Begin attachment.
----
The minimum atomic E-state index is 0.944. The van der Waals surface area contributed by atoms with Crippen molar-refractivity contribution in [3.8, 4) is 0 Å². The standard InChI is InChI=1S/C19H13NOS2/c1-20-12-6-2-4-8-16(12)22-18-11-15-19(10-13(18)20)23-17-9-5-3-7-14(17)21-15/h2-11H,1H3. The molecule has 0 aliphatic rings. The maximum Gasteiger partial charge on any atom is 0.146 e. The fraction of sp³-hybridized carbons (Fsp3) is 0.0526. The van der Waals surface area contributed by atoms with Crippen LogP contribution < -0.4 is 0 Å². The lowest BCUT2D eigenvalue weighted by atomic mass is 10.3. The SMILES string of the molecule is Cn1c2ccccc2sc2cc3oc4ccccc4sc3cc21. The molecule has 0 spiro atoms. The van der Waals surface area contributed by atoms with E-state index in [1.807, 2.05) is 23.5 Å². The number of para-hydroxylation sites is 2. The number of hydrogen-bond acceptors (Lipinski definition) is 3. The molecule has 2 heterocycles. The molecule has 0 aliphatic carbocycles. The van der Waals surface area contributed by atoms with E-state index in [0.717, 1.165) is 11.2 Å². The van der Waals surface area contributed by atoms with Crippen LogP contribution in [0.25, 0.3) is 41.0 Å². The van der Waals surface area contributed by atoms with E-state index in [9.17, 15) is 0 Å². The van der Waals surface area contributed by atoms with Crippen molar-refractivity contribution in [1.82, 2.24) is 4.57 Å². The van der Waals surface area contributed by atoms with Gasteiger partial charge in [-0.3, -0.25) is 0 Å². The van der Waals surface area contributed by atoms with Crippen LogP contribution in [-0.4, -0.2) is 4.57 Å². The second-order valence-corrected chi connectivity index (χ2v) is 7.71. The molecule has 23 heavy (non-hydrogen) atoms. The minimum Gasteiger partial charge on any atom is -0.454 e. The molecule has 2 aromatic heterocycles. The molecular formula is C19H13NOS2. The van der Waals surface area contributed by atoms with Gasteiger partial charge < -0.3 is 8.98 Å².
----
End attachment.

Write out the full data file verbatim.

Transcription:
The minimum atomic E-state index is 0.944. The van der Waals surface area contributed by atoms with Crippen molar-refractivity contribution in [3.8, 4) is 0 Å². The standard InChI is InChI=1S/C19H13NOS2/c1-20-12-6-2-4-8-16(12)22-18-11-15-19(10-13(18)20)23-17-9-5-3-7-14(17)21-15/h2-11H,1H3. The molecule has 0 aliphatic rings. The maximum Gasteiger partial charge on any atom is 0.146 e. The fraction of sp³-hybridized carbons (Fsp3) is 0.0526. The van der Waals surface area contributed by atoms with Crippen LogP contribution < -0.4 is 0 Å². The lowest BCUT2D eigenvalue weighted by atomic mass is 10.3. The SMILES string of the molecule is Cn1c2ccccc2sc2cc3oc4ccccc4sc3cc21. The molecule has 0 spiro atoms. The van der Waals surface area contributed by atoms with E-state index in [1.807, 2.05) is 23.5 Å². The number of para-hydroxylation sites is 2. The number of hydrogen-bond acceptors (Lipinski definition) is 3. The molecule has 2 heterocycles. The molecule has 0 aliphatic carbocycles. The van der Waals surface area contributed by atoms with E-state index in [0.717, 1.165) is 11.2 Å². The van der Waals surface area contributed by atoms with Crippen LogP contribution in [0.25, 0.3) is 41.0 Å². The van der Waals surface area contributed by atoms with E-state index in [9.17, 15) is 0 Å². The van der Waals surface area contributed by atoms with Crippen molar-refractivity contribution in [1.82, 2.24) is 4.57 Å². The van der Waals surface area contributed by atoms with Gasteiger partial charge in [-0.3, -0.25) is 0 Å². The van der Waals surface area contributed by atoms with Crippen LogP contribution in [-0.4, -0.2) is 4.57 Å². The second-order valence-corrected chi connectivity index (χ2v) is 7.71. The molecule has 23 heavy (non-hydrogen) atoms. The minimum Gasteiger partial charge on any atom is -0.454 e. The molecule has 2 aromatic heterocycles. The molecular formula is C19H13NOS2. The van der Waals surface area contributed by atoms with Gasteiger partial charge < -0.3 is 8.98 Å².